With the rise of the Tea Partiers and change of majority in the House of Representatives, the 112th Congress is quite a bit different than the 111th. But supporters of Advocates for EMS' field EMS bill hope it will still resound with legislators in this age of financial austerity. Key provisions are structured with that appeal in mind.
Section 13 of the bill as it was first introduced last year--H.R. 6528, the Field EMS Quality, Innovation and Cost-Effectiveness Improvement Act, sponsored in the House by Reps. Tim Walz (D-MN) and Sue Myrick (R-NC)--creates an emergency medical services trust fund that lets taxpayers voluntarily contribute to a pool of money to pay for EMS programs.
"We wanted to find a means to promote federal support for field EMS in a way that didn't increase the budget deficit and wasn't a tax or user fee," says Lisa Tofil, JD, who represents Advocates for the law and lobbying firm Holland & Knight. "The trust fund is something that can provide sustained funding into the future and not be subject to the ebbs and flows of the budget."
If enacted, the idea would work similarly to the presidential election campaign fund checkoff that appears on U.S. tax return forms: Taxpayers wishing to contribute simply mark how much they want to go to the fund. Amounts start at $1 but, unlike the campaign fund donation, can go higher. However, while campaign fund donations are paid by the government from collected tax revenue, EMS trust fund donations would come out of taxpayer refunds.
From those fund monies, the Walz-Myrick bill authorized:
- $11 million a year to support a lead federal agency in NHTSA, the National EMS Advisory Council, improved medical oversight, emergency care coordination and evaluation of alternative care delivery models;
- $200 million a year for grants to bolster quality, access, innovation and preparedness;
- $50 million a year for grants to enhance system performance, integration and accountability;
- $15 million a year for education grants; and
- $45 million a year for field EMS research.
Obviously, things can change from one Congress to the next and on a bill's journey from introduction to disposition. If and when the field EMS bill is reintroduced for this Congress (by EMS On the Hill Day in May, Advocates hopes, if not sooner), it may advance in whole or just in part. Components may be changed, added or removed. Parts may be stripped and appended to other bills. Introduction is just the beginning of the journey.
But even since last year's first run, Advocates has worked to solicit additional feedback and refine its legislative language for strength and broader support. Most recently it hosted a summit of stakeholder groups in March to hear their thoughts about sharpening the product.
The idea of a lead federal agency for field EMS remains a point of debate. While most folks seem to support one, opinions still differ on where it's best located. The Walz-Myrick bill created one in NHTSA's Office of EMS. Since then, a white paper from the International Association of EMS Chiefs and National EMS Labor Alliance surfaced arguing that authority for such an entity need not be created, but already exists within the Department of Homeland Security through the Homeland Security Act of 2002.
There's even greater momentum, though, behind the notion of putting a new office in the Department of Health and Human Services. After hearing from supporters, Advocates revised its bill in March to consolidate a range of field EMS functions under a new Field EMS Administration (FEMSA) within HHS. The consolidation would move the mission, programs and personnel of NHTSA's office to this new body, and transfer other existing programs, like EMS for Children, to it as well.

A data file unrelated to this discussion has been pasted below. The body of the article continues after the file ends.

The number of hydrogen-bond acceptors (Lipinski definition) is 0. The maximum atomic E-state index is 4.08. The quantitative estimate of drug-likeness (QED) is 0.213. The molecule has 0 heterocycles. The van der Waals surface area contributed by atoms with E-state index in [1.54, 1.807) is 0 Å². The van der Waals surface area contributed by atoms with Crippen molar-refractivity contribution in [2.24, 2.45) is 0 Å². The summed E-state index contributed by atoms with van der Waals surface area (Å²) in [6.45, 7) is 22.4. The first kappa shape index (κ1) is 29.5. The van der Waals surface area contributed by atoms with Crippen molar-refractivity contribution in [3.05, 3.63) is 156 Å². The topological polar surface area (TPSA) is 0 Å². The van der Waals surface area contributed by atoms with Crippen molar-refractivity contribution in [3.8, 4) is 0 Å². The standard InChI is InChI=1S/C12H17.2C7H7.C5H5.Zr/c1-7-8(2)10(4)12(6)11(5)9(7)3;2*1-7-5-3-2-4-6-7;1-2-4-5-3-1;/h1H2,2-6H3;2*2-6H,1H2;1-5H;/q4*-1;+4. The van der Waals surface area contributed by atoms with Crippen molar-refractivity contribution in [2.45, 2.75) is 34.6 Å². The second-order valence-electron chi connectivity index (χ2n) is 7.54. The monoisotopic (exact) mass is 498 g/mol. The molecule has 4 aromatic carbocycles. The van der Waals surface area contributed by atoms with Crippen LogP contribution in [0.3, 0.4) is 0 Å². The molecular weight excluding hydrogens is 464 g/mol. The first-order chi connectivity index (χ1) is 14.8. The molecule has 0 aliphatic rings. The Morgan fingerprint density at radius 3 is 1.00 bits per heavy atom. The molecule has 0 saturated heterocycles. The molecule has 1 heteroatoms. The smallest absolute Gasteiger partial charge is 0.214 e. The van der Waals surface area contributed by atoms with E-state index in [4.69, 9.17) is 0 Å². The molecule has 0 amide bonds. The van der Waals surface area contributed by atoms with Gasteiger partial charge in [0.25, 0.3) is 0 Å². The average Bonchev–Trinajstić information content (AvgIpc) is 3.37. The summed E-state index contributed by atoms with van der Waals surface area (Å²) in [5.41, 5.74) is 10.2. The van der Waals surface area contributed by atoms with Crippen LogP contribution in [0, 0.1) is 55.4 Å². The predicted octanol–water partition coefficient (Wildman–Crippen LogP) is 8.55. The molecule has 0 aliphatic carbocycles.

Advocates remains open to discussion. But Tofil notes the best home for a new agency should hinge on what the EMS community expects that agency to do.
"One of the things we've spent a lot of time discussing is the purpose of a lead federal agency," she says. "What is it there for? What does the community think is going to occur? How is having it going to help the EMS community in its service of patients? We think it makes sense to look at this functionality: What do we want it to do for EMS?"
That's a big, sexy question, but it's not all there is to talk about, and community feedback has been vital to refining the bill in other areas too. Since the last Congress ended, it's led to honing language in areas like medical direction and grant-program accountability, among others.
It's a turbulent time in Congress, but field EMS legislation has bipartisan support in the House and, with the trust fund, doesn't cost any new money. That, its backers hope, will make it a palatable sell to budget hawks. Ongoing consensus-building efforts also ought to make the bill's next version a stronger, more focused product for House reintroduction, and eventual introduction in the Senate.
Once that's achieved, the onus turns back to you, front-line EMS folks. Legislators need to hear your support for the bill, and your desire they vote for it.
"We're going to need the active participation of the EMS community across the board," says Tofil. "The squeaky wheel gets the most attention in Congress, and if we want to get the bill enacted, as a whole or even in pieces, members need to hear from folks back home that it's important. It will be vital for the EMS community to engage and communicate with their members of Congress, whether that's by participating in EMS On the Hill Day, communicating by letter or e-mail, meeting with lawmakers back in their districts or inviting them to visit EMS agencies and see what they're doing. There are many different ways of advocating, all of which are good, and none of which are mutually exclusive."